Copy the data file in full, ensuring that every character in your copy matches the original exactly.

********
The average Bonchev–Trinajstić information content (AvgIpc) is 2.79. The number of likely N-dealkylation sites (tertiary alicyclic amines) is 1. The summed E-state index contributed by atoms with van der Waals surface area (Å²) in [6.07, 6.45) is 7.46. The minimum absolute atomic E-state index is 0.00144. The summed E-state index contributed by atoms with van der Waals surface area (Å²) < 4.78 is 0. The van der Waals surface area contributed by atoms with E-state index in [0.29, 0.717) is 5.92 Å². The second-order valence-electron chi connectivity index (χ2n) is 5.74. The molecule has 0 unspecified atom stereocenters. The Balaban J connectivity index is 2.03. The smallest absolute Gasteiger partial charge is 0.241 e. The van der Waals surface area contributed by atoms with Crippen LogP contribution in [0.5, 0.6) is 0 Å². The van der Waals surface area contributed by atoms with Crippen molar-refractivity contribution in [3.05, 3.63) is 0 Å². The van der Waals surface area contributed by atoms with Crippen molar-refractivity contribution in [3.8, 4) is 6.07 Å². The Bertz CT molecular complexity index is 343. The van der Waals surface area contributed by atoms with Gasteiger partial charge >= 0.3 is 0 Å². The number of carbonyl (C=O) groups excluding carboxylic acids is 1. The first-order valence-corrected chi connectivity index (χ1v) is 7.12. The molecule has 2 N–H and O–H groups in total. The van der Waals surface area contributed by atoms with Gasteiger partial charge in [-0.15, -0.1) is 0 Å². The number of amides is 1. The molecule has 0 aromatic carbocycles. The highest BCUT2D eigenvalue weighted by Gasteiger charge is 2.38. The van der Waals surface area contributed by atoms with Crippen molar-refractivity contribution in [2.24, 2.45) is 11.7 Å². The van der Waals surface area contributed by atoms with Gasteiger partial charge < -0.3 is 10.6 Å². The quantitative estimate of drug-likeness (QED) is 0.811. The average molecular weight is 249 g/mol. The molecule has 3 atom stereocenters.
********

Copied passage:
The average Bonchev–Trinajstić information content (AvgIpc) is 2.79. The number of likely N-dealkylation sites (tertiary alicyclic amines) is 1. The summed E-state index contributed by atoms with van der Waals surface area (Å²) in [6.07, 6.45) is 7.46. The minimum absolute atomic E-state index is 0.00144. The summed E-state index contributed by atoms with van der Waals surface area (Å²) < 4.78 is 0. The van der Waals surface area contributed by atoms with E-state index in [0.29, 0.717) is 5.92 Å². The second-order valence-electron chi connectivity index (χ2n) is 5.74. The molecule has 0 unspecified atom stereocenters. The Balaban J connectivity index is 2.03. The smallest absolute Gasteiger partial charge is 0.241 e. The van der Waals surface area contributed by atoms with Crippen LogP contribution in [0.5, 0.6) is 0 Å². The van der Waals surface area contributed by atoms with Crippen molar-refractivity contribution in [3.05, 3.63) is 0 Å². The van der Waals surface area contributed by atoms with Crippen molar-refractivity contribution in [3.8, 4) is 6.07 Å². The Bertz CT molecular complexity index is 343. The van der Waals surface area contributed by atoms with Gasteiger partial charge >= 0.3 is 0 Å². The number of carbonyl (C=O) groups excluding carboxylic acids is 1. The first-order valence-corrected chi connectivity index (χ1v) is 7.12. The molecule has 2 N–H and O–H groups in total. The van der Waals surface area contributed by atoms with Gasteiger partial charge in [-0.15, -0.1) is 0 Å². The number of amides is 1. The molecule has 0 aromatic carbocycles. The highest BCUT2D eigenvalue weighted by Gasteiger charge is 2.38. The van der Waals surface area contributed by atoms with Crippen molar-refractivity contribution in [2.24, 2.45) is 11.7 Å². The van der Waals surface area contributed by atoms with Gasteiger partial charge < -0.3 is 10.6 Å². The quantitative estimate of drug-likeness (QED) is 0.811. The average molecular weight is 249 g/mol. The molecule has 3 atom stereocenters.